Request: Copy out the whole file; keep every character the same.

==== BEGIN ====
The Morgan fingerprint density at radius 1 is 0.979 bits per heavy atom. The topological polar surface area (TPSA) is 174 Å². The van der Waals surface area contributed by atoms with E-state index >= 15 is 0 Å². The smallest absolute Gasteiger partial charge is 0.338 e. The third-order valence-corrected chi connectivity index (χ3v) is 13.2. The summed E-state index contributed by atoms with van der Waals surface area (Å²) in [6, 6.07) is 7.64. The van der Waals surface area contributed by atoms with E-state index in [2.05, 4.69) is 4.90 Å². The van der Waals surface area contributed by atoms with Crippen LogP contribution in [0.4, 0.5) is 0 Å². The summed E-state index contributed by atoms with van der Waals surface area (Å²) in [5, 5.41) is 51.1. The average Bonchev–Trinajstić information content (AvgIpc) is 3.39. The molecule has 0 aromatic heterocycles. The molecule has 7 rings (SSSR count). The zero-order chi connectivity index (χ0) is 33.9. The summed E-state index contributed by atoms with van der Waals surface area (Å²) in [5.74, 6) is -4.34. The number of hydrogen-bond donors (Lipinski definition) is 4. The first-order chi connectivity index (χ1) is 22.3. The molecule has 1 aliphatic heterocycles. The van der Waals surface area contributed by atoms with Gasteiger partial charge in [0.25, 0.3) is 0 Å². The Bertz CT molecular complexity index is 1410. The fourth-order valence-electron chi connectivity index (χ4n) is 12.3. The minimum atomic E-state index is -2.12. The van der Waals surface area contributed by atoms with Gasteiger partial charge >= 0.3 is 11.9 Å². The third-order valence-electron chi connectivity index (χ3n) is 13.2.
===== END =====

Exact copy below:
The Morgan fingerprint density at radius 1 is 0.979 bits per heavy atom. The topological polar surface area (TPSA) is 174 Å². The van der Waals surface area contributed by atoms with E-state index >= 15 is 0 Å². The smallest absolute Gasteiger partial charge is 0.338 e. The third-order valence-corrected chi connectivity index (χ3v) is 13.2. The summed E-state index contributed by atoms with van der Waals surface area (Å²) in [6, 6.07) is 7.64. The van der Waals surface area contributed by atoms with E-state index in [2.05, 4.69) is 4.90 Å². The van der Waals surface area contributed by atoms with Crippen LogP contribution in [0.4, 0.5) is 0 Å². The summed E-state index contributed by atoms with van der Waals surface area (Å²) in [5, 5.41) is 51.1. The average Bonchev–Trinajstić information content (AvgIpc) is 3.39. The molecule has 0 aromatic heterocycles. The molecule has 7 rings (SSSR count). The zero-order chi connectivity index (χ0) is 33.9. The summed E-state index contributed by atoms with van der Waals surface area (Å²) in [5.74, 6) is -4.34. The number of hydrogen-bond donors (Lipinski definition) is 4. The first-order chi connectivity index (χ1) is 22.3. The molecule has 1 aliphatic heterocycles. The van der Waals surface area contributed by atoms with Gasteiger partial charge in [0.25, 0.3) is 0 Å². The Bertz CT molecular complexity index is 1410. The fourth-order valence-electron chi connectivity index (χ4n) is 12.3. The minimum atomic E-state index is -2.12. The van der Waals surface area contributed by atoms with Gasteiger partial charge >= 0.3 is 11.9 Å². The third-order valence-electron chi connectivity index (χ3n) is 13.2.